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2 definitions found
 for Electric fluid
From The Collaborative International Dictionary of English v.0.48 :

  Fluid \Flu"id\, n.
     A fluid substance; a body whose particles move easily among
     themselves.
     [1913 Webster]
  
     Note: Fluid is a generic term, including liquids and gases as
           species. Water, air, and steam are fluids. By analogy,
           the term was sometimes applied to electricity and
           magnetism, as in phrases electric fluid, magnetic
           fluid, though not strictly appropriate; such usage has
           disappeared.
           [1913 Webster +PJC]
  
     Fluid dram, or Fluid drachm, a measure of capacity equal
        to one eighth of a fluid ounce.
  
     Fluid ounce.
     (a) In the United States, a measure of capacity, in
         apothecaries' or wine measure, equal to one sixteenth of
         a pint or 29.57 cubic centimeters. This, for water, is
         about 1.04158 ounces avoirdupois, or 455.6 grains.
     (b) In England, a measure of capacity equal to the twentieth
         part of an imperial pint. For water, this is the weight
         of the avoirdupois ounce, or 437.5 grains.
  
     Fluids of the body. (Physiol.) The circulating blood and
        lymph, the chyle, the gastric, pancreatic, and intestinal
        juices, the saliva, bile, urine, aqueous humor, and muscle
        serum are the more important fluids of the body. The
        tissues themselves contain a large amount of combined
        water, so much, that an entire human body dried in vacuo
        with a very moderate degree of heat gives about 66 per
        cent of water.
  
     Burning fluid, Elastic fluid, Electric fluid, Magnetic
     fluid, etc. See under Burning, Elastic, etc.
        [1913 Webster]

From The Collaborative International Dictionary of English v.0.48 :

  Electric \E*lec"tric\ ([-e]*l[e^]k"tr[i^]k), Electrical
  \E*lec"tric*al\ ([-e]*l[e^]k"tr[i^]*kal), a. [L. electrum amber,
     a mixed metal, Gr. 'h`lektron; akin to 'hle`ktwr the beaming
     sun, cf. Skr. arc to beam, shine: cf. F. ['e]lectrique. The
     name came from the production of electricity by the friction
     of amber.]
     1. Pertaining to electricity; consisting of, containing,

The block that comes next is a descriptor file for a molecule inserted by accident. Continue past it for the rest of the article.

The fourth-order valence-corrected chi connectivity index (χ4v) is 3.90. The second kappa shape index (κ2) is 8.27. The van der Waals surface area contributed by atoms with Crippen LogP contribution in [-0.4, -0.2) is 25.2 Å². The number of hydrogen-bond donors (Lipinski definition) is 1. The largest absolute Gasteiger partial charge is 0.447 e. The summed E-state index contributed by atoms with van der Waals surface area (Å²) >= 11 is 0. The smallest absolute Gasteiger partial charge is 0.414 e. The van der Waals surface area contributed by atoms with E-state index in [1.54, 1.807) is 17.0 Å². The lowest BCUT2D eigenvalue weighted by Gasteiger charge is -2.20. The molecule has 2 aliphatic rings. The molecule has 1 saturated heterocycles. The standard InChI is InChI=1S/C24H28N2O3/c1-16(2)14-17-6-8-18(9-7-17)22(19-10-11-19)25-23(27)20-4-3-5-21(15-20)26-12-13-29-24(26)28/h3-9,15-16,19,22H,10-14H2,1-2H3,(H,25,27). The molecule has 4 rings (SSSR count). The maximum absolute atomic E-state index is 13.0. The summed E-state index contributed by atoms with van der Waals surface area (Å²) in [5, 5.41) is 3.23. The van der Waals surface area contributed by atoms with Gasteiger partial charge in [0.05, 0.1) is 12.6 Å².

derived from, or produced by, electricity; as, electric
        power or virtue; an electric jar; electric effects; an
        electric spark; an electric charge; an electric current;
        an electrical engineer.
        [1913 Webster]
  
     2. Capable of occasioning the phenomena of electricity; as,
        an electric or electrical machine or substance; an
        electric generator.
        [1913 Webster]
  
     3. Electrifying; thrilling; magnetic. "Electric Pindar."
        --Mrs. Browning.
        [1913 Webster]
  
     4. powered by electricity; as, electrical appliances; an
        electric toothbrush; an electric automobile.
        [WordNet 1.5]
  
     Electric atmosphere, or Electric aura. See under Aura.
        
  
     Electrical battery. See Battery.
  
     Electrical brush. See under Brush.
  
     Electric cable. See Telegraph cable, under Telegraph.
        
  
     Electric candle. See under Candle.
  
     Electric cat (Zo["o]l.), one of three or more large species
        of African catfish of the genus Malapterurus (esp. M.
        electricus of the Nile). They have a large electrical
        organ and are able to give powerful shocks; -- called also
        sheathfish.
  
     Electric clock. See under Clock, and see
        Electro-chronograph.
  
     Electric current, a current or stream of electricity
        traversing a closed circuit formed of conducting
        substances, or passing by means of conductors from one
        body to another which is in a different electrical state.
        
  
     Electric eel, or Electrical eel (Zo["o]l.), a South
        American eel-like fresh-water fish of the genus Gymnotus
        ({G. electricus), from two to five feet in length,
        capable of giving a violent electric shock. See
        Gymnotus.
  
     Electrical fish (Zo["o]l.), any fish which has an
        electrical organ by means of which it can give an
        electrical shock. The best known kinds are the torpedo,
        the gymnotus, or electrical eel, and the electric
        cat. See Torpedo, and Gymnotus.
  
     Electric fluid, the supposed matter of electricity;
        lightning. [archaic]
  
     Electrical image (Elec.), a collection of electrical points
        regarded as forming, by an analogy with optical phenomena,
        an image of certain other electrical points, and used in
        the solution of electrical problems. --Sir W. Thomson.
  
     Electric machine, or Electrical machine, an apparatus for
        generating, collecting, or exciting, electricity, as by
        friction.
  
     Electric motor. See Electro-motor, 2.
  
     Electric osmose. (Physics) See under Osmose.
  
     Electric pen, a hand pen for making perforated stencils for
        multiplying writings. It has a puncturing needle driven at
        great speed by a very small magneto-electric engine on the
        penhandle.
  
     Electric railway, a railway in which the machinery for
        moving the cars is driven by an electric current.
  
     Electric ray (Zo["o]l.), the torpedo.
  
     Electric telegraph. See Telegraph.
        [1913 Webster]

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